On this matter, our own Tony Lucas (@tonylucas), European pioneer of cloud services and SVP product at Flexiant (if you don't believe check out this video of Tony talking about cloud with Jeff Barr of AWS back in 2007), has written an extensive White Paper where he scientifically goes through why cloud federation is not the optimal model for competing in the IaaS market, with differentiation as the winning alternative. Beside suggesting everyone in this industry to read it carefully, it reminded me of the biggest failure of cloud federation we have just recently witnessed: vCloud providers. The launch of VMware hybrid cloud service is the clear demonstration that federating providers with the same technology but different cultures, goals and SLAs, does not work. It can be a short term opportunity for the "federatable" cloud software vendor, but a secure failure on the mid-long term. Read Tony's to understand exactly why.
> A matching vision
For those who know me, I am a public cloud only believer. "Private cloud" was just a name given legacy vendors who didn't want to give up on their on-premises business while having the opportunity to exploit the marketing hype and sell extra stuff to their rich customers. "Hybrid cloud" is how we are naming the period it takes to complete the journey to the public cloud.
Again, the most recent moves of the big guys confirm that public cloud is the way to go. Legacy software vendors are trying to convert themselves into service providers, mostly by acquiring companies rather than innovating from inside (e.g. yesterday's news on IBM multi-billion acquisition of SoftLayer). So should we foresee a public cloud market dominated by AWS and challenged only by few other big whales? I don't think so. If AWS really "gets" the cloud, the internal cultural conversion needed within traditional vendors will be painful and won't really bring anything substantial at least for the next 3 to 5 years. Their current size and the internal resistance to give up on recurring revenue derived from on-premises business, will not let them be a real challenge to AWS in the near term. Instead, small, agile, highly innovative and differentiated niche players are those which will eventually contribute defining the next cloud infrastructure market landscape.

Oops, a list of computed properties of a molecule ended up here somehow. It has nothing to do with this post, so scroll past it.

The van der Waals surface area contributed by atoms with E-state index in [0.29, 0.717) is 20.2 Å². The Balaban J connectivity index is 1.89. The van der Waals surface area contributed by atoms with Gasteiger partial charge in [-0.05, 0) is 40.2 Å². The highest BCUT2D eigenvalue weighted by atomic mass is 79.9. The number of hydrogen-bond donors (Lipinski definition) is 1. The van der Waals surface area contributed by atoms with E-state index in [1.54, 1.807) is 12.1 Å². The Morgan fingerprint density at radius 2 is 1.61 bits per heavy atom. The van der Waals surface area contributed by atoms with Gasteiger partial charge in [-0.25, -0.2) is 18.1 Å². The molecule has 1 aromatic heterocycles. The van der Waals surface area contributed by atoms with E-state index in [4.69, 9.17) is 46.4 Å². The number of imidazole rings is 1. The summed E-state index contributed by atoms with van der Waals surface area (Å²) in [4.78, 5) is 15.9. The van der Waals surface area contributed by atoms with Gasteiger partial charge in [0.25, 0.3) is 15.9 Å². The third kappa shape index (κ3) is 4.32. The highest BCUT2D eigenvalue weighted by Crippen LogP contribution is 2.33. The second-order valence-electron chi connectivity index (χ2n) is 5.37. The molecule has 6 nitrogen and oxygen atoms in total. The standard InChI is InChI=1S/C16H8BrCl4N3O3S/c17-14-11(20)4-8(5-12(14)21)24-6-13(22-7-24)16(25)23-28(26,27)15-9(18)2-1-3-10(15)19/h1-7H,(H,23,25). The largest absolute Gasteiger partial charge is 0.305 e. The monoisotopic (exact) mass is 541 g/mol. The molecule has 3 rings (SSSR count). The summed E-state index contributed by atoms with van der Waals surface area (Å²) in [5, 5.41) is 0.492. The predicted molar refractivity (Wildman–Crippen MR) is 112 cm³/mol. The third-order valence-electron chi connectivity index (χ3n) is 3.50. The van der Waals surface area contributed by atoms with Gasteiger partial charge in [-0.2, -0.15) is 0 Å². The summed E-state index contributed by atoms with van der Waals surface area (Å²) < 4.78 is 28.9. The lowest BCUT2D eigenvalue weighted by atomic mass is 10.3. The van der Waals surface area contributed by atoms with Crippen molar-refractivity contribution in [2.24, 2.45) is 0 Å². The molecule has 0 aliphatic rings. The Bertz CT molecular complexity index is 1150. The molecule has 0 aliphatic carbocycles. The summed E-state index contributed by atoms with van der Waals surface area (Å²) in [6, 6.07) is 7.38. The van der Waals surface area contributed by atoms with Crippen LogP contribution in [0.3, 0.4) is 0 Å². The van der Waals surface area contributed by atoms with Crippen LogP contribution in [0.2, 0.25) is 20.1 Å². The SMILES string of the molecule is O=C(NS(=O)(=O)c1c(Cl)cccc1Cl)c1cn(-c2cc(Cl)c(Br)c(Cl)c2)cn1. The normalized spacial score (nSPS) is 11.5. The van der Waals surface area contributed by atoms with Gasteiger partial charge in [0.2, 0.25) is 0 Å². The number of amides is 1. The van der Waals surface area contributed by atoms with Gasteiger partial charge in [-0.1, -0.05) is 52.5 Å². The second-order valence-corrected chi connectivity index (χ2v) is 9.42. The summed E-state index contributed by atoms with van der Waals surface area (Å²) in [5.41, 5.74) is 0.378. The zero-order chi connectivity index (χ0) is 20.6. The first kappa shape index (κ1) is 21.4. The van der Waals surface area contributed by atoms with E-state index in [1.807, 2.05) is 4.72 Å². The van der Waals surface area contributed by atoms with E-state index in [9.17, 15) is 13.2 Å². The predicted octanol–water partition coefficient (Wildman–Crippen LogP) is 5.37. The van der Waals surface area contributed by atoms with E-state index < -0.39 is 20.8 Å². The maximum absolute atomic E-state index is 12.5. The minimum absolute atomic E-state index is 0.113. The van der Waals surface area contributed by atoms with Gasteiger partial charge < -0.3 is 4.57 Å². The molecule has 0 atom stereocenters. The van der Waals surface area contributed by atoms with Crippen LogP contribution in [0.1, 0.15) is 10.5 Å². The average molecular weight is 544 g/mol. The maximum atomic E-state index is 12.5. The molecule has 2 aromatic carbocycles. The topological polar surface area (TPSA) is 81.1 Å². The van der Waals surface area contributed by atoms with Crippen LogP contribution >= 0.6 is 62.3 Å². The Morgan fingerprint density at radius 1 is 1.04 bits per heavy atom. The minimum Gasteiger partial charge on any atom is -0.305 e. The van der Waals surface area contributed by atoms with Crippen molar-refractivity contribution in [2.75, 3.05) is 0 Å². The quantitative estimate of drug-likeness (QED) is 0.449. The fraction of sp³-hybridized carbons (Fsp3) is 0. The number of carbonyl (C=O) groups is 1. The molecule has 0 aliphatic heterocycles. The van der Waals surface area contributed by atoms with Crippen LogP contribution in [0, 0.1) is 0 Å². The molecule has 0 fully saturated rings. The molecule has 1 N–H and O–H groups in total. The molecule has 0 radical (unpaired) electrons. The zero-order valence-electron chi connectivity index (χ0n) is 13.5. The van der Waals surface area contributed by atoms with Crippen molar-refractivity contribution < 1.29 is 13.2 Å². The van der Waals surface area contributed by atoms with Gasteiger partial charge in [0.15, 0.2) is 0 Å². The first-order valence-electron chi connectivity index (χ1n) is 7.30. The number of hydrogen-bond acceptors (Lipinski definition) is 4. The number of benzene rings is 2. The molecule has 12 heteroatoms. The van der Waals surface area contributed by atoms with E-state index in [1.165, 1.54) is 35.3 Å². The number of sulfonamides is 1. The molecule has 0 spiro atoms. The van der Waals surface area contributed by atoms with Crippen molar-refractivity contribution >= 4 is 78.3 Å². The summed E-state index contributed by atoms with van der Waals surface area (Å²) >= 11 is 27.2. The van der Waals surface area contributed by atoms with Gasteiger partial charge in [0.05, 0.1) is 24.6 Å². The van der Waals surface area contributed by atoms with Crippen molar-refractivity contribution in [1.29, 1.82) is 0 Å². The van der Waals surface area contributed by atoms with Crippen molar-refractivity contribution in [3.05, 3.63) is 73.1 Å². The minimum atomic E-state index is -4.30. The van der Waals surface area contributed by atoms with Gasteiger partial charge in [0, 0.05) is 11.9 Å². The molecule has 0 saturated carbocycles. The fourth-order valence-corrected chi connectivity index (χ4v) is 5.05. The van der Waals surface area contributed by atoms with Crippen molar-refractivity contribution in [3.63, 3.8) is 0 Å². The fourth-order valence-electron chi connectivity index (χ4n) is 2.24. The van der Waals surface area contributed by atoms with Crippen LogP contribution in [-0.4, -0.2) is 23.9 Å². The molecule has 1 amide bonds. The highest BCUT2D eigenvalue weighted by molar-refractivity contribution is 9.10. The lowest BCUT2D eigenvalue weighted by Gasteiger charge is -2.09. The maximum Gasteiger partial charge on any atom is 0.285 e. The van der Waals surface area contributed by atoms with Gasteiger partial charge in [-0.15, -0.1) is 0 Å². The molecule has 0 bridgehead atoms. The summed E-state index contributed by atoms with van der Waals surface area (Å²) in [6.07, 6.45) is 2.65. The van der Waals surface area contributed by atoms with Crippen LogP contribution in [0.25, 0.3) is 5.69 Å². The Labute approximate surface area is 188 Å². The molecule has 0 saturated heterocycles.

For more scientific evidence of why public clouds will take over the world, I can suggest another brilliant read by Alex Bligh (@alexbligh), the Internet rock star who has been behind Nominet (the UK domain registry) and currently CTO at Flexiant. His detailed methodical analysis led him to a conclusion:
And [so] will be for cloud computing: it’s not the technology that matters per se, it’s the consequent effect on economics. Private cloud is in essence an attempt to use cloud’s technology without gaining any of the efficiencies. It is for service providers to educate their customers and prospects, and the audience will often be financial or strategic as opposed to technical.
> An enthusiastic choice
Visionaries like Tony and Alex, a mature product like Flexiant Cloud Orchestrator and the guidance and business savviness of our CEO George Knox (@GeorgeKnox) are all ingredients that will eventually lead to making some real difference in the coming months. Finding myself aligned to the company vision and culture, I am really enthusiastic to be on board and I foresee big things ahead of us. Stay tuned and ping me if you want to know more about Flexiant!